The provision of capacity-building support to emerging economies is also another avenue for governments to partner with mining operators. 11 For sustainable mining and minerals development to continue, the sharing of expertise and technical knowledge, and wherever possible, exploring value-added processing to reclaim and rehabilitate degraded sites, will allow countries to conserve fragile ecosystems within their territorial boundaries.

Mining companies have great potential to advance the Sustainable Development Goals. Positive contributions can be attained when mining operators work continuously to integrate sustainable changes to their core business, and, with the mining industry as a whole, bolster collaboration, partnership, and meaningful engagement with civil society, mining communities, and other stakeholders.



[1] Ki-mun Pan and Jeffrey Sachs, ​The Age of Sustainable Development​ (New York, NY: Columbia University Press, 2015).

[2] A. Han Onn and A. Woodley, “A Discourse Analysis on How the Sustainability Agenda Is Defined within the Mining Industry,” Journal of Cleaner Production​ 84 (2014): pp. 116-127, ​​.

[3] The impact of gold mining on the environment in developing countries is well researched and documented. For more, see, Gavin Hilson, “Small-Scale Mining in Africa: Tackling Pressing Environmental Problems With Improved Strategy,” ​The Journal of Environment & Development​ 11, no. 2 (2002): pp. 149-174, ​​.

[4] “Mining .:. Sustainable Development Knowledge Platform,” United Nations (United Nations), accessed August 3, 2020,​.

[5] ​Albert K. Mensah, Ishmail O. Mahiri, Obed Owusu, Okoree D. Mireku, Ishmael Wireko, and Evans A. Kissi, “Environmental Impacts of Mining: A Study of Mining Communities in Ghana.” ​Applied Ecology and Environmental Sciences​, vol. 3, no. 3 (2015): 81-94.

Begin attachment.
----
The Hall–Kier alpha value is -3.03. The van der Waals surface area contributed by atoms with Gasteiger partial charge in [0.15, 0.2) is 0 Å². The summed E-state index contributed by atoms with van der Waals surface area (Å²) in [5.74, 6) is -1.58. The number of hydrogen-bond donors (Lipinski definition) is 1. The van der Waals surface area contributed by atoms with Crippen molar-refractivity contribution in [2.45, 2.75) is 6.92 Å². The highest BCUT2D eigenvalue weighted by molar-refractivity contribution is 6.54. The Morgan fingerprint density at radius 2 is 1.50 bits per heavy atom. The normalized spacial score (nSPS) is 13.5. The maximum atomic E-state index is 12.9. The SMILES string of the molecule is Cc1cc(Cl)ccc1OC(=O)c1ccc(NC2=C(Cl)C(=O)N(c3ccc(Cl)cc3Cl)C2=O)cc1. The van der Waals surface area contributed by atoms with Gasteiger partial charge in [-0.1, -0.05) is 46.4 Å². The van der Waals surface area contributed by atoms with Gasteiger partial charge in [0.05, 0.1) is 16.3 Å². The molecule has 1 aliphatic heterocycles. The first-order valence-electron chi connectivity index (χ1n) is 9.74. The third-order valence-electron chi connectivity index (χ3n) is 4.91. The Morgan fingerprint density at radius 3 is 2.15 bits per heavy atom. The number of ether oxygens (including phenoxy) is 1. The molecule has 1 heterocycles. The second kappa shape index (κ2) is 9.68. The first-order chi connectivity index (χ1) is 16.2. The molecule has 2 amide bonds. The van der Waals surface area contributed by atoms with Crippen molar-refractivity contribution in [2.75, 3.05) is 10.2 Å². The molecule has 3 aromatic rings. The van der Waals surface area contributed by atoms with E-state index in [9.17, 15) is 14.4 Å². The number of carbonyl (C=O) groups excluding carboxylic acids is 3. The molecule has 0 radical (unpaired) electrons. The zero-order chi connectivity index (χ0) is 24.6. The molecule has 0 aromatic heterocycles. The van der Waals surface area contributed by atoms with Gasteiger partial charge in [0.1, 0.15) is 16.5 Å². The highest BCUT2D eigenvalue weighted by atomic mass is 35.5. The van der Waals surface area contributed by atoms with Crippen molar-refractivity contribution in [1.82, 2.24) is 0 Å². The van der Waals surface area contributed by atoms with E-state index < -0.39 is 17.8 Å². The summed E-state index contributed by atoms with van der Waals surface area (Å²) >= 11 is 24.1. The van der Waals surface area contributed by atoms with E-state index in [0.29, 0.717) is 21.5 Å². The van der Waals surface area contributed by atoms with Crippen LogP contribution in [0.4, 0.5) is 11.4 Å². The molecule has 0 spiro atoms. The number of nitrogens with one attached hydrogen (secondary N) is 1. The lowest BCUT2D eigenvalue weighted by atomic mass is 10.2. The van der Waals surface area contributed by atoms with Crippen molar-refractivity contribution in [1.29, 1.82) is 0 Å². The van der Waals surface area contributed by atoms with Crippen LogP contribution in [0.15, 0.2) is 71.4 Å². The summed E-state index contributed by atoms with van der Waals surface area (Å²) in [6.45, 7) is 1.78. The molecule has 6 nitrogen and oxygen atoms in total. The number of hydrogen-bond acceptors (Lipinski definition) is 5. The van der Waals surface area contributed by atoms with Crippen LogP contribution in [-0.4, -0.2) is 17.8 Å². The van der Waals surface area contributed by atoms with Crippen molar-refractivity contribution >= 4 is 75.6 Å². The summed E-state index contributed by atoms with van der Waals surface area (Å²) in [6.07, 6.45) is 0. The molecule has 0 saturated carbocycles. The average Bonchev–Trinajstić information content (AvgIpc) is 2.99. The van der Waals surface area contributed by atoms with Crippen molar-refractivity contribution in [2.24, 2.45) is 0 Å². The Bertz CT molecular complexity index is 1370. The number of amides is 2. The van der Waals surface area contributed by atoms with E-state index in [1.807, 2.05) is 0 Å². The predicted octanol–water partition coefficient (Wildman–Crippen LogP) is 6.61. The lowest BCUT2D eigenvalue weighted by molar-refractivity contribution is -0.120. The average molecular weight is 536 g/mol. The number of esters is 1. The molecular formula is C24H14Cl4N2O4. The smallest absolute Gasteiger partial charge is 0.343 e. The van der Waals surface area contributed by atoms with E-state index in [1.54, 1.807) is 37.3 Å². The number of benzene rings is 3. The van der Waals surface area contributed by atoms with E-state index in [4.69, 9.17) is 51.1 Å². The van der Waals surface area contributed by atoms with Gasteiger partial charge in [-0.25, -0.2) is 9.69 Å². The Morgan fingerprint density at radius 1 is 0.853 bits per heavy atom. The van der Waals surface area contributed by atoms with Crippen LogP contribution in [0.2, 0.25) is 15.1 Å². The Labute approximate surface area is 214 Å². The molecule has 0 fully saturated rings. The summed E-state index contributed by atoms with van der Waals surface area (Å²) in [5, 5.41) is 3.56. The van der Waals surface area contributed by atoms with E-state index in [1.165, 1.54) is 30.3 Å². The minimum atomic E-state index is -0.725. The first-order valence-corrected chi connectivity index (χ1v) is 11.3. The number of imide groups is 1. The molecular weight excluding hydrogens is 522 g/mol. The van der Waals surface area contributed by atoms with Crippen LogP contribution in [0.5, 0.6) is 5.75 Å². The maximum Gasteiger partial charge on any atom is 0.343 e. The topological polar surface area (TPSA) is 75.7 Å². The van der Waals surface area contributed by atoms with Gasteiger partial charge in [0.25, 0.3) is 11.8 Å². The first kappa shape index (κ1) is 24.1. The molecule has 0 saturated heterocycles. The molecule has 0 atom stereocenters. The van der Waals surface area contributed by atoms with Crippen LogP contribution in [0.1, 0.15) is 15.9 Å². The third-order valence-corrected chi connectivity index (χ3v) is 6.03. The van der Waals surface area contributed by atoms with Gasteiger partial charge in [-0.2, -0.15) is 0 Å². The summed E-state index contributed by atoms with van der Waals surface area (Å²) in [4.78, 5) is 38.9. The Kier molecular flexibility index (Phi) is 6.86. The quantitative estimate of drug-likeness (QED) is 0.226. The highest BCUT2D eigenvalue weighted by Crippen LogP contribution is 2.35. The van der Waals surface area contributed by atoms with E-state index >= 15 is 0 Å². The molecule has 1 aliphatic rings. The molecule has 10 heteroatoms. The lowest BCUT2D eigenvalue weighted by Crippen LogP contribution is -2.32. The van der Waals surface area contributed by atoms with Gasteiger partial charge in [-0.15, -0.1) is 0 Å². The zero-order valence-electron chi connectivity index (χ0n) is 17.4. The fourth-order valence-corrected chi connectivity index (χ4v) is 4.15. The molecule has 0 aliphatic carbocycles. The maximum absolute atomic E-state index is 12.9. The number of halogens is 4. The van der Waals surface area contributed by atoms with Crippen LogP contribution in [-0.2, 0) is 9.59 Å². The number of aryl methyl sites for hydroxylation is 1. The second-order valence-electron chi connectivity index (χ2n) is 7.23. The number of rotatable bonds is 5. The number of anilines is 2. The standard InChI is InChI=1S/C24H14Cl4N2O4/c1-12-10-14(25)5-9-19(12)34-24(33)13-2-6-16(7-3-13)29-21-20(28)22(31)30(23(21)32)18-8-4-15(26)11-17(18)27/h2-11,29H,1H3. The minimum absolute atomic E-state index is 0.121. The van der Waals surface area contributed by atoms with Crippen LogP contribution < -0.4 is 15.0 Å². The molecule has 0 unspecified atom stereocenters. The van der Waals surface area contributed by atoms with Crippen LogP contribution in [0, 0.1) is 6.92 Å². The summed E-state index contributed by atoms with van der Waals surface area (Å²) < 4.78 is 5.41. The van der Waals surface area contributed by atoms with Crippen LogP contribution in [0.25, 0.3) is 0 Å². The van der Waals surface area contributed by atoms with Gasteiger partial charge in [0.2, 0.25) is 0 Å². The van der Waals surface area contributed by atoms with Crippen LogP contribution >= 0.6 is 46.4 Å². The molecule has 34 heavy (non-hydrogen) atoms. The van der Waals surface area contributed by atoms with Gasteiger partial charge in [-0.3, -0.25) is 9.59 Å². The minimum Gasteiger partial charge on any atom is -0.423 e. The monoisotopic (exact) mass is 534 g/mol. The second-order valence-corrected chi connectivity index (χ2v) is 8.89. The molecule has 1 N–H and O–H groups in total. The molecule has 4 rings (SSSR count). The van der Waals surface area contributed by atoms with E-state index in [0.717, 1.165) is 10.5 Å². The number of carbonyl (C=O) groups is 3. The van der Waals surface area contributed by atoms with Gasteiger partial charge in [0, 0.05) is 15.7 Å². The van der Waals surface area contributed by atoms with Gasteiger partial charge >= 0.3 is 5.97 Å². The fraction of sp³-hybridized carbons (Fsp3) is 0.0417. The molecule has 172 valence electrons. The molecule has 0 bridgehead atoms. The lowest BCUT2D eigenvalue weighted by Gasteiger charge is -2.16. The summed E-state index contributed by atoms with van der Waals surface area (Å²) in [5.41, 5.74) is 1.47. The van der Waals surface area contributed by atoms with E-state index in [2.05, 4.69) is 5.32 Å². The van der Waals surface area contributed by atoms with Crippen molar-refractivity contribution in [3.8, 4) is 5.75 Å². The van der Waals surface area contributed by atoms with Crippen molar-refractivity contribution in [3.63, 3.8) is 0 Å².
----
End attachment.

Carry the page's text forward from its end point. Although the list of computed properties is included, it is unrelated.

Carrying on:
[6] Amponsah-Tawiah K., Tuokuu F.X.D. (2017) Effects of Dwindling Gold Prices on Corporate Social Responsibility (CSR) Performance in Ghana’s Mining Sector. In: Idowu S., Vertigans S., Schiopoiu Burlea A. (eds) Corporate Social Responsibility in Times of Crisis. CSR, Sustainability, Ethics & Governance. Springer, Cham. ​

[7] Golam Rasul, “Managing the Food, Water, and Energy Nexus for Achieving the Sustainable Development Goals in South Asia,” ​Environmental Development​ 18 (2016): pp. 14-25, h​ ttps://​.

[8] “How Can Mining Contribute to the Sustainable Development Goals? | Africa Renewal,” United Nations (United Nations), accessed August 3, 2020, ​​.

[9] “UN Report of the World Summit on Sustainable Development” (Johannesburg, 2002).

[10] Gavin Hilson, “Putting Theory Into Practice: How Has The Gold Mining Industry Interpreted The Concept Of Sustainable Development?,” ​Mineral Resources Engineering​ 10, no. 04 (2001): pp. 397-413, ​​.

[11] AbrahamKumah,“Sustainability and Gold Mining in the Developing World,”​ Journal of Cleaner Production 14, no. 3-4 (2006): pp. 315-323, ​​.

, , , , , , , , , , , ,

Share this post

Previous Post
Mining opportunities abound in Kazakhstan
Next Post
IGOs and UN bodies’ industry partnerships with gold mining operators may benefit society and the environment

Related Posts

Going Further than the Cyanide Code

Cyanide is widely recognised as a toxic chemical employed to leach gold from ores in the gold mining industry. Following the Aurul gold mine tailings spill at Baia Mare in…
Read More

Mining’s Impact on Biodiversity – a Rising Risk?

Note: This article was extracted from As the global economy expands, will biodiversity losses become the next crisis facing humanity, possibly surpassing climate change? The World Economic Forum estimates…
Read More